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**Ionic Strength for unit concentration in molal**

Therefore for dilute solution, If the solvent is water at 25oC (density 1000 kg/m3), then: Similar form with ionic strength in molarity

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- Molar activity coefficient can be converted to molal activity coefficient by the following correlation:) for salt, or for single ion. in which = total moles of ion formed during complete dissociation, m = ionic molality and Ms = molecular weight of solvent (kg/mol).

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**Activity and Activity Coefficient, DEBYE-HUCKEL LAW**

Debye Huckel Law correlates the activity coefficient (fi , i) with ionic strength (I). Forms of Debye-Huckel equations depend on concentration of solution and the unit concentration used. For dilute solution at 25 oC and I given in molar (M), The above equations are known as LIMITING DEBYE HUCKEL LAW. for single ion, and for salt.

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**The limitation of LIMITING Debye-Huckel Equation**

The D-H Limiting Law is called a ”limiting” law because it becomes increasingly accurate as the limit of infinite dilution is approached. Up to concentrations of about 0.01m THE LIMITING D-H LAW gives reasonable values, but at higher concentrations the calculated activity coefficient become inaccurate (high %error compared to the values determined experimentally).

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**Debye-Huckel Law for Concentrated Solution**

For concentrated solution (> 0.01 molal), Limiting Law D-H is modified by considering the ionic size parameter: in which A and B are constants that depend on the kind of solvent and temperature, a = ion size parameter. For aqueous solution at 25 oC, A = and B = x 109 meter.

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**ACTIVITY AND MEAN ACTIVITY**

Molar activity and molar activity of a single ion i is determined as follow: For 1 mole of M+A- salt that dissociates to + mol of Mz+ and - mole of Az- and M+A- + Mz+ + - Az- = + + -

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**ACTIVITY AND MEAN ACTIVITY**

Mean molal activity coefficient can be determined by the following correlation: Mean molality, Note that m m Thus, mean molal activity,

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Exercise: 1 1. Determine the molar activity coefficient of Ca2+ at 25oC using relevant Debye Huckel Equation in the following solution: mole of HCl and mole of CaCl2 in one liter solution 0.004 mole of HCl and mole of CaCl2 in one liter solution 0.4 mole of HCl and 0.2 mole of CaCl2 in one liter solution Ion size parameter for Ca2+ = 0.4 nm.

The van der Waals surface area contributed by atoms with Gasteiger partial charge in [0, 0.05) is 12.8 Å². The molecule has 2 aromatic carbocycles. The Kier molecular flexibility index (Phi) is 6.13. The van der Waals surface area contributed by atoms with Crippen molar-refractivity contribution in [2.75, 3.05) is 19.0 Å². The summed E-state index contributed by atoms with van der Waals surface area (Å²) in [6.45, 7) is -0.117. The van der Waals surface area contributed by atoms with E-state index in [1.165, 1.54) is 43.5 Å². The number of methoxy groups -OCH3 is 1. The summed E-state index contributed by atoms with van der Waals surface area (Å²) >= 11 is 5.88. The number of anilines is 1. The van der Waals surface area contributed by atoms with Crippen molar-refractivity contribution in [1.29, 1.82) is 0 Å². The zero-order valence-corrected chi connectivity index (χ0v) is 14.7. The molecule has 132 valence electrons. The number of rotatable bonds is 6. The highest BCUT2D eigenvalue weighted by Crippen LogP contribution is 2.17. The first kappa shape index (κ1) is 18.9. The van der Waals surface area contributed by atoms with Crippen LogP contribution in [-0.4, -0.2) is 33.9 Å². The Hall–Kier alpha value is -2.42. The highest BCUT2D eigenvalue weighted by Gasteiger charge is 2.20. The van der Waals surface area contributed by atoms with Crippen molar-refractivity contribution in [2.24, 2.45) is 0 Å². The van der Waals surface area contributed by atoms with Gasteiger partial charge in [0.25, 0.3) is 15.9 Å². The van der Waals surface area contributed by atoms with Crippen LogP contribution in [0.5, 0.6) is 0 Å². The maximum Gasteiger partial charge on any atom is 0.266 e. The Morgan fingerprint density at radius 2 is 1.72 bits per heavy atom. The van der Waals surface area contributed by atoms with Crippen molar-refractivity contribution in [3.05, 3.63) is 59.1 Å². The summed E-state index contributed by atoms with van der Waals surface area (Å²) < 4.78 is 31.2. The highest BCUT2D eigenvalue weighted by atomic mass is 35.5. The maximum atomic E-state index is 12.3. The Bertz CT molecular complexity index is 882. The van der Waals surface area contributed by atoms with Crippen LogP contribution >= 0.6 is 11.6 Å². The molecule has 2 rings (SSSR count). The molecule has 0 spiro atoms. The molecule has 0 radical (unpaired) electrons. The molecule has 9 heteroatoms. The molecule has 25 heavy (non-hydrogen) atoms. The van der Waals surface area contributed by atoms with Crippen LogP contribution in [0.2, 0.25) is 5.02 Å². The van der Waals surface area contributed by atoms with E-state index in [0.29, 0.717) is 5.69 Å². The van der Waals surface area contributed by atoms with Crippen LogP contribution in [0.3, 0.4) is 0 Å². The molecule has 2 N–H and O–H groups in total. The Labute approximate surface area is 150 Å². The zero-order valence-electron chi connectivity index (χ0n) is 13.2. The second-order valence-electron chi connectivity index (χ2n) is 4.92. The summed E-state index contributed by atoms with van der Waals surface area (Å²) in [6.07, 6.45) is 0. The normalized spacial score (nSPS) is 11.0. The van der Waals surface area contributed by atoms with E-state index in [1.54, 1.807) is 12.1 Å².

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Exercise 2: The stoichiometric mean activity coefficient at 25 oC of the sulphuric acid in a mixture of 1.5 molal sodium sulphate (Na2SO4) + 2 molal H2SO4 is If the second dissociation constant, K2, for sulphuric acid is and the pH of the solution is –0.671, calculate: the molal activity of H2SO4 the molal activity of SO42- the molal activity of HSO4- the mean activity of H2SO4

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Exercise:3 1 gram FeCl2, 1 gram NiCl2 and 1 gram of HCl are added to 200 ml of deaerated water. Platinum electrodes are used to deliver electrical current so that the electrolysis performs. The anodic and cathodic current density are 1000 A/m2. The following are the reactions and Eo (in the reduction direction) that may occur: Fe e = Fe Eo = -0,277 V Ni e = Ni Eo = -0,250 V 2H e = H2 Eo = 0 V Cl e = 2Cl- Eo = 1,359 V a) Calculate molar activity coefficients of the cations and anion contained in the solution (use the Finite Size of Debye Huckel Limiting Law) b) Calculate the activity of the cations and anion contained in the solution c) Determine the half cell potential of the above reactions d) Which pair of redox (reduction –oxidation reaction) that would occur (based on the calculation of c)